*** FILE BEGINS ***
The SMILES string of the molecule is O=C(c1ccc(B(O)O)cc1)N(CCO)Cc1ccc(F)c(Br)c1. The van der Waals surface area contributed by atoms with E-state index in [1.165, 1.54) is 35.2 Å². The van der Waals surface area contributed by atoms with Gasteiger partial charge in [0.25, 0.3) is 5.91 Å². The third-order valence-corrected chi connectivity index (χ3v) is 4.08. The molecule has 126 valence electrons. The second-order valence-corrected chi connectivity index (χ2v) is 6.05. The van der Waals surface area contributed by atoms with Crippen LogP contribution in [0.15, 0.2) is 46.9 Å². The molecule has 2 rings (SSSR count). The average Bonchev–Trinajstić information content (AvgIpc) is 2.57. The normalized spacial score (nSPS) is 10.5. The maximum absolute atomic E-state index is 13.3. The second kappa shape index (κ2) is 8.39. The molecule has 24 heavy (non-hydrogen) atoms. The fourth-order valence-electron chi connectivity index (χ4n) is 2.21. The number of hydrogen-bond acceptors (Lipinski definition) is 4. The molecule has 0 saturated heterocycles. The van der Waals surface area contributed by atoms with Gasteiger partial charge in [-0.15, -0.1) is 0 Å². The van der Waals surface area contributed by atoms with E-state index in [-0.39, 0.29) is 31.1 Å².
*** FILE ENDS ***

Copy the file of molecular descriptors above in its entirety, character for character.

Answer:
The SMILES string of the molecule is O=C(c1ccc(B(O)O)cc1)N(CCO)Cc1ccc(F)c(Br)c1. The van der Waals surface area contributed by atoms with E-state index in [1.165, 1.54) is 35.2 Å². The van der Waals surface area contributed by atoms with Gasteiger partial charge in [0.25, 0.3) is 5.91 Å². The third-order valence-corrected chi connectivity index (χ3v) is 4.08. The molecule has 126 valence electrons. The second-order valence-corrected chi connectivity index (χ2v) is 6.05. The van der Waals surface area contributed by atoms with Crippen LogP contribution in [0.15, 0.2) is 46.9 Å². The molecule has 2 rings (SSSR count). The average Bonchev–Trinajstić information content (AvgIpc) is 2.57. The normalized spacial score (nSPS) is 10.5. The maximum absolute atomic E-state index is 13.3. The second kappa shape index (κ2) is 8.39. The molecule has 24 heavy (non-hydrogen) atoms. The fourth-order valence-electron chi connectivity index (χ4n) is 2.21. The number of hydrogen-bond acceptors (Lipinski definition) is 4. The molecule has 0 saturated heterocycles. The van der Waals surface area contributed by atoms with Gasteiger partial charge in [-0.15, -0.1) is 0 Å². The van der Waals surface area contributed by atoms with E-state index in [-0.39, 0.29) is 31.1 Å².